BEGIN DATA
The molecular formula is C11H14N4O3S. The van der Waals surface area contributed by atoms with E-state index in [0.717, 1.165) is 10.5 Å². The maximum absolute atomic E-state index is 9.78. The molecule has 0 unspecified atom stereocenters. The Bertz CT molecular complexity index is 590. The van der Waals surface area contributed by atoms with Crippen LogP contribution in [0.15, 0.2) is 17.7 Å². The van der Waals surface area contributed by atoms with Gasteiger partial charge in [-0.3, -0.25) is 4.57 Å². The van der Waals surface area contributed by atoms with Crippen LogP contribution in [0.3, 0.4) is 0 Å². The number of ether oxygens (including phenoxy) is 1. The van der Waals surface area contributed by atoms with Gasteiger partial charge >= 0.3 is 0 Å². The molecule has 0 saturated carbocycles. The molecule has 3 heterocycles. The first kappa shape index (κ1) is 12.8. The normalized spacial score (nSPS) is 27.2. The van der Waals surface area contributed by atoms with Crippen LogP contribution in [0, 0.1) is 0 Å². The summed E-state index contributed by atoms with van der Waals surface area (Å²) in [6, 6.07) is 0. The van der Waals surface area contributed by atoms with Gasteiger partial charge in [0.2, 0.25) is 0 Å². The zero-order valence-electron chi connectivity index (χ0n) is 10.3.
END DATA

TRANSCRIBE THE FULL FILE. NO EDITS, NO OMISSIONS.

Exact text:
The molecular formula is C11H14N4O3S. The van der Waals surface area contributed by atoms with E-state index in [0.717, 1.165) is 10.5 Å². The maximum absolute atomic E-state index is 9.78. The molecule has 0 unspecified atom stereocenters. The Bertz CT molecular complexity index is 590. The van der Waals surface area contributed by atoms with Crippen LogP contribution in [0.15, 0.2) is 17.7 Å². The van der Waals surface area contributed by atoms with Gasteiger partial charge in [-0.3, -0.25) is 4.57 Å². The van der Waals surface area contributed by atoms with Crippen LogP contribution in [0.3, 0.4) is 0 Å². The number of ether oxygens (including phenoxy) is 1. The van der Waals surface area contributed by atoms with Gasteiger partial charge >= 0.3 is 0 Å². The molecule has 0 saturated carbocycles. The molecule has 3 heterocycles. The first kappa shape index (κ1) is 12.8. The normalized spacial score (nSPS) is 27.2. The van der Waals surface area contributed by atoms with Crippen LogP contribution in [0, 0.1) is 0 Å². The summed E-state index contributed by atoms with van der Waals surface area (Å²) in [6, 6.07) is 0. The van der Waals surface area contributed by atoms with Gasteiger partial charge in [0.2, 0.25) is 0 Å². The zero-order valence-electron chi connectivity index (χ0n) is 10.3.